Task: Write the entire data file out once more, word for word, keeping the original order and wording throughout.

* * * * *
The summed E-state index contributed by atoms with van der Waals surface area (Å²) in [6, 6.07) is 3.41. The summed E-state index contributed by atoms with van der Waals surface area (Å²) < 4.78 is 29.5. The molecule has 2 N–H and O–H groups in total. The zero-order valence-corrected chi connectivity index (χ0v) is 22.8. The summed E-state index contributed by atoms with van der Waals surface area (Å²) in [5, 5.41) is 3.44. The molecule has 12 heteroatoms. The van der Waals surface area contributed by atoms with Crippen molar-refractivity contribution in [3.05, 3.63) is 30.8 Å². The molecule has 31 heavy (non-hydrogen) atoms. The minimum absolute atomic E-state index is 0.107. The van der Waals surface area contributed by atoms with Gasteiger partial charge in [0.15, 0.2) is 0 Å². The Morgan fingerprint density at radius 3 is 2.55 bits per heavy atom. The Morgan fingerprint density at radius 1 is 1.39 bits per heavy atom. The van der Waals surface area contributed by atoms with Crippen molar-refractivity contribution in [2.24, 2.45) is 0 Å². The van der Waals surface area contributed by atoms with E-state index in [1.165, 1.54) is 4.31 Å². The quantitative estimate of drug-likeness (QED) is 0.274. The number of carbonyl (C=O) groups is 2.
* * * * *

The summed E-state index contributed by atoms with van der Waals surface area (Å²) in [6, 6.07) is 3.41. The summed E-state index contributed by atoms with van der Waals surface area (Å²) < 4.78 is 29.5. The molecule has 2 N–H and O–H groups in total. The zero-order valence-corrected chi connectivity index (χ0v) is 22.8. The summed E-state index contributed by atoms with van der Waals surface area (Å²) in [5, 5.41) is 3.44. The molecule has 12 heteroatoms. The van der Waals surface area contributed by atoms with Crippen molar-refractivity contribution in [3.05, 3.63) is 30.8 Å². The molecule has 31 heavy (non-hydrogen) atoms. The minimum absolute atomic E-state index is 0.107. The van der Waals surface area contributed by atoms with Gasteiger partial charge in [0.15, 0.2) is 0 Å². The Morgan fingerprint density at radius 3 is 2.55 bits per heavy atom. The Morgan fingerprint density at radius 1 is 1.39 bits per heavy atom. The van der Waals surface area contributed by atoms with Crippen molar-refractivity contribution in [2.24, 2.45) is 0 Å². The van der Waals surface area contributed by atoms with E-state index in [1.165, 1.54) is 4.31 Å². The quantitative estimate of drug-likeness (QED) is 0.274. The number of carbonyl (C=O) groups is 2.